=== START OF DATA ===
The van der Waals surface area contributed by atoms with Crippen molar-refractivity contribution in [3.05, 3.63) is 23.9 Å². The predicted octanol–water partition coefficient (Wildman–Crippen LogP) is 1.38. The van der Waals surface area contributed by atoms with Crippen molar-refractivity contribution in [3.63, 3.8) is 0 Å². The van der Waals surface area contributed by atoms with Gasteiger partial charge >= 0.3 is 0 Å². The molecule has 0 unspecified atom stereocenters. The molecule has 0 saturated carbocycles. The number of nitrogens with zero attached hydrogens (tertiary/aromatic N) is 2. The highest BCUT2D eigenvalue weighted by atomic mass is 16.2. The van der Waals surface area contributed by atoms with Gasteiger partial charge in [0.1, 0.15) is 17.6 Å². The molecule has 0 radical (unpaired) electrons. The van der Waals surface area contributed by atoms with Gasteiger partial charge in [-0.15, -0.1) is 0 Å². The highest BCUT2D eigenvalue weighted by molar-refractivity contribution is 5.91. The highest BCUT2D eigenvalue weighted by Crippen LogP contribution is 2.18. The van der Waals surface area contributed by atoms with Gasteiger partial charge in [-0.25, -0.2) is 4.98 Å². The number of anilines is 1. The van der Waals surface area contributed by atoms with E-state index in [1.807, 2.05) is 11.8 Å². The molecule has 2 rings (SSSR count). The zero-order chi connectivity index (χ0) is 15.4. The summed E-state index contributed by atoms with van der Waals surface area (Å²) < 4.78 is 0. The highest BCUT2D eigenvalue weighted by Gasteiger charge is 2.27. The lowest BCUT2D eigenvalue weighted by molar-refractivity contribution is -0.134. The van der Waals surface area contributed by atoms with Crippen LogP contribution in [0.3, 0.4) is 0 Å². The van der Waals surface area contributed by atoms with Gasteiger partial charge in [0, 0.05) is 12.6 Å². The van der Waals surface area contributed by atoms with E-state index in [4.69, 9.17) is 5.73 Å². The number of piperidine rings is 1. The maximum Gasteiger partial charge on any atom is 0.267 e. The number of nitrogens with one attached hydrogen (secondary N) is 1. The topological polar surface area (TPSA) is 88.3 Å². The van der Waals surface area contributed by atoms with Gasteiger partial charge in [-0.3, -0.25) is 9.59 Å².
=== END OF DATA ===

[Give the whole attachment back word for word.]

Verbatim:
The van der Waals surface area contributed by atoms with Crippen molar-refractivity contribution in [3.05, 3.63) is 23.9 Å². The predicted octanol–water partition coefficient (Wildman–Crippen LogP) is 1.38. The van der Waals surface area contributed by atoms with Crippen molar-refractivity contribution in [3.63, 3.8) is 0 Å². The van der Waals surface area contributed by atoms with Gasteiger partial charge >= 0.3 is 0 Å². The molecule has 0 unspecified atom stereocenters. The molecule has 0 saturated carbocycles. The number of nitrogens with zero attached hydrogens (tertiary/aromatic N) is 2. The highest BCUT2D eigenvalue weighted by atomic mass is 16.2. The van der Waals surface area contributed by atoms with Gasteiger partial charge in [0.1, 0.15) is 17.6 Å². The molecule has 0 radical (unpaired) electrons. The van der Waals surface area contributed by atoms with Gasteiger partial charge in [-0.15, -0.1) is 0 Å². The highest BCUT2D eigenvalue weighted by molar-refractivity contribution is 5.91. The highest BCUT2D eigenvalue weighted by Crippen LogP contribution is 2.18. The van der Waals surface area contributed by atoms with Gasteiger partial charge in [-0.25, -0.2) is 4.98 Å². The number of anilines is 1. The van der Waals surface area contributed by atoms with E-state index in [1.807, 2.05) is 11.8 Å². The molecule has 2 rings (SSSR count). The zero-order chi connectivity index (χ0) is 15.4. The summed E-state index contributed by atoms with van der Waals surface area (Å²) < 4.78 is 0. The highest BCUT2D eigenvalue weighted by Gasteiger charge is 2.27. The lowest BCUT2D eigenvalue weighted by molar-refractivity contribution is -0.134. The van der Waals surface area contributed by atoms with Crippen LogP contribution in [0.3, 0.4) is 0 Å². The van der Waals surface area contributed by atoms with Gasteiger partial charge in [0, 0.05) is 12.6 Å². The van der Waals surface area contributed by atoms with E-state index in [4.69, 9.17) is 5.73 Å². The number of piperidine rings is 1. The maximum Gasteiger partial charge on any atom is 0.267 e. The number of nitrogens with one attached hydrogen (secondary N) is 1. The topological polar surface area (TPSA) is 88.3 Å². The van der Waals surface area contributed by atoms with Gasteiger partial charge in [-0.3, -0.25) is 9.59 Å².